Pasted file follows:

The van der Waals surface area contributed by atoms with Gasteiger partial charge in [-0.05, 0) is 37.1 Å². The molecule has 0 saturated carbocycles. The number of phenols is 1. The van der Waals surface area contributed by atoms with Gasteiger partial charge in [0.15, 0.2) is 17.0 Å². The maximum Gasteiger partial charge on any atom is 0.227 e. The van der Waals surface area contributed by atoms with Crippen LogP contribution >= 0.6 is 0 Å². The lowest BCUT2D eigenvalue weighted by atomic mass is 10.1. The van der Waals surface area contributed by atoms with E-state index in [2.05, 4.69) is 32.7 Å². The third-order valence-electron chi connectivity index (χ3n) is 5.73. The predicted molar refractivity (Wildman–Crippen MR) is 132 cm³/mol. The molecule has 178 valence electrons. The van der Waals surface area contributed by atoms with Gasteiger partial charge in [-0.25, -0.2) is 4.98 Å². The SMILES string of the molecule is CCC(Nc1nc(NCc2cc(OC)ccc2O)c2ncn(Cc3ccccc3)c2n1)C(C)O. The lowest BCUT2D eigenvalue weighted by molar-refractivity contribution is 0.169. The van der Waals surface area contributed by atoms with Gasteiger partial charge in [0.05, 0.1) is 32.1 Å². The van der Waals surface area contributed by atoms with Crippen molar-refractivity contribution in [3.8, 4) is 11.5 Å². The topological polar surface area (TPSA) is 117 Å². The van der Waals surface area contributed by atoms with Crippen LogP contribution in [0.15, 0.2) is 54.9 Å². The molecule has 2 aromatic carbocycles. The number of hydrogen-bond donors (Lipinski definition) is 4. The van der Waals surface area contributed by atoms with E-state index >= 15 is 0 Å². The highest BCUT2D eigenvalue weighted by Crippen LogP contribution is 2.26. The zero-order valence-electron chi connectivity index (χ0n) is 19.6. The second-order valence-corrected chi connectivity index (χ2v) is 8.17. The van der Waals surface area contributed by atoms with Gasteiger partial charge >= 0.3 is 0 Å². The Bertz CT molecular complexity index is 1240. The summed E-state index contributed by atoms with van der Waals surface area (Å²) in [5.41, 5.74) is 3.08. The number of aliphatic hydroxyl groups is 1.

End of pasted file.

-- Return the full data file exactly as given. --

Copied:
The van der Waals surface area contributed by atoms with Gasteiger partial charge in [-0.05, 0) is 37.1 Å². The molecule has 0 saturated carbocycles. The number of phenols is 1. The van der Waals surface area contributed by atoms with Gasteiger partial charge in [0.15, 0.2) is 17.0 Å². The maximum Gasteiger partial charge on any atom is 0.227 e. The van der Waals surface area contributed by atoms with Crippen LogP contribution >= 0.6 is 0 Å². The lowest BCUT2D eigenvalue weighted by atomic mass is 10.1. The van der Waals surface area contributed by atoms with E-state index in [2.05, 4.69) is 32.7 Å². The third-order valence-electron chi connectivity index (χ3n) is 5.73. The predicted molar refractivity (Wildman–Crippen MR) is 132 cm³/mol. The molecule has 178 valence electrons. The van der Waals surface area contributed by atoms with Gasteiger partial charge in [-0.25, -0.2) is 4.98 Å². The SMILES string of the molecule is CCC(Nc1nc(NCc2cc(OC)ccc2O)c2ncn(Cc3ccccc3)c2n1)C(C)O. The lowest BCUT2D eigenvalue weighted by molar-refractivity contribution is 0.169. The van der Waals surface area contributed by atoms with Gasteiger partial charge in [0.05, 0.1) is 32.1 Å². The van der Waals surface area contributed by atoms with Crippen molar-refractivity contribution in [3.8, 4) is 11.5 Å². The topological polar surface area (TPSA) is 117 Å². The van der Waals surface area contributed by atoms with Crippen LogP contribution in [0.15, 0.2) is 54.9 Å². The molecule has 2 aromatic carbocycles. The number of hydrogen-bond donors (Lipinski definition) is 4. The van der Waals surface area contributed by atoms with E-state index >= 15 is 0 Å². The highest BCUT2D eigenvalue weighted by Crippen LogP contribution is 2.26. The zero-order valence-electron chi connectivity index (χ0n) is 19.6. The second-order valence-corrected chi connectivity index (χ2v) is 8.17. The van der Waals surface area contributed by atoms with Gasteiger partial charge >= 0.3 is 0 Å². The Bertz CT molecular complexity index is 1240. The summed E-state index contributed by atoms with van der Waals surface area (Å²) in [5.41, 5.74) is 3.08. The number of aliphatic hydroxyl groups is 1.